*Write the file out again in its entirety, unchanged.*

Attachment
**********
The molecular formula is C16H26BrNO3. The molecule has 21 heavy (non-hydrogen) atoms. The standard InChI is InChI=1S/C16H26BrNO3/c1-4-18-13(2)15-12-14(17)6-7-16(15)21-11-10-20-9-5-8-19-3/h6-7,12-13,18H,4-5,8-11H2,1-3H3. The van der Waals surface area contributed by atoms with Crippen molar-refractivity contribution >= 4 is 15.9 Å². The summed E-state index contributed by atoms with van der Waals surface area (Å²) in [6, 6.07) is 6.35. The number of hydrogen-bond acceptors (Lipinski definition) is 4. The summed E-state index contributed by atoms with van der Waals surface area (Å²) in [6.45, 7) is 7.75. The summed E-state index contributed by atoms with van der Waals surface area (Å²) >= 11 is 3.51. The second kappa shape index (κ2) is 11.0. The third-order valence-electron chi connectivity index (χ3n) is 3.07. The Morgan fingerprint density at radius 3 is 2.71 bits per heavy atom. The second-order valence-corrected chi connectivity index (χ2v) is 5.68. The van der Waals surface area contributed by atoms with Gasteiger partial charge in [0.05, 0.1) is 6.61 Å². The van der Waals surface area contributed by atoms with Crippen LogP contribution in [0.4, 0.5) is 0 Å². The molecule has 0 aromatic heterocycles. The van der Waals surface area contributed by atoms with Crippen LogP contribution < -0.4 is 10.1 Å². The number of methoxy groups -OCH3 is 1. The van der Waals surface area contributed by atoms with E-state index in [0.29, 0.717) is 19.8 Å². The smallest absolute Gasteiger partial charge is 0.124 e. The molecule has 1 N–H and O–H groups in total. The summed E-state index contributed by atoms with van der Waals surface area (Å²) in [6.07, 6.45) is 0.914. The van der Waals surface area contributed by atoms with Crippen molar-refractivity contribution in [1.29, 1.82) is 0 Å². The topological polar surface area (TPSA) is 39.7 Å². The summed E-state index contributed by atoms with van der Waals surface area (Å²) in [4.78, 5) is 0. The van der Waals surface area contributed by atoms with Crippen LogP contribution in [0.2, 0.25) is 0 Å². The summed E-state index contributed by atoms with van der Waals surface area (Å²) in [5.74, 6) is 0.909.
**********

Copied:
The molecular formula is C16H26BrNO3. The molecule has 21 heavy (non-hydrogen) atoms. The standard InChI is InChI=1S/C16H26BrNO3/c1-4-18-13(2)15-12-14(17)6-7-16(15)21-11-10-20-9-5-8-19-3/h6-7,12-13,18H,4-5,8-11H2,1-3H3. The van der Waals surface area contributed by atoms with Crippen molar-refractivity contribution >= 4 is 15.9 Å². The summed E-state index contributed by atoms with van der Waals surface area (Å²) in [6, 6.07) is 6.35. The number of hydrogen-bond acceptors (Lipinski definition) is 4. The summed E-state index contributed by atoms with van der Waals surface area (Å²) in [6.45, 7) is 7.75. The summed E-state index contributed by atoms with van der Waals surface area (Å²) >= 11 is 3.51. The second kappa shape index (κ2) is 11.0. The third-order valence-electron chi connectivity index (χ3n) is 3.07. The Morgan fingerprint density at radius 3 is 2.71 bits per heavy atom. The second-order valence-corrected chi connectivity index (χ2v) is 5.68. The van der Waals surface area contributed by atoms with Gasteiger partial charge in [0.05, 0.1) is 6.61 Å². The van der Waals surface area contributed by atoms with Crippen LogP contribution in [0.4, 0.5) is 0 Å². The molecule has 0 aromatic heterocycles. The van der Waals surface area contributed by atoms with Crippen LogP contribution < -0.4 is 10.1 Å². The number of methoxy groups -OCH3 is 1. The van der Waals surface area contributed by atoms with E-state index in [0.29, 0.717) is 19.8 Å². The smallest absolute Gasteiger partial charge is 0.124 e. The molecule has 1 N–H and O–H groups in total. The summed E-state index contributed by atoms with van der Waals surface area (Å²) in [6.07, 6.45) is 0.914. The van der Waals surface area contributed by atoms with Crippen molar-refractivity contribution in [1.29, 1.82) is 0 Å². The topological polar surface area (TPSA) is 39.7 Å². The summed E-state index contributed by atoms with van der Waals surface area (Å²) in [4.78, 5) is 0. The van der Waals surface area contributed by atoms with Crippen LogP contribution in [0.2, 0.25) is 0 Å². The summed E-state index contributed by atoms with van der Waals surface area (Å²) in [5.74, 6) is 0.909.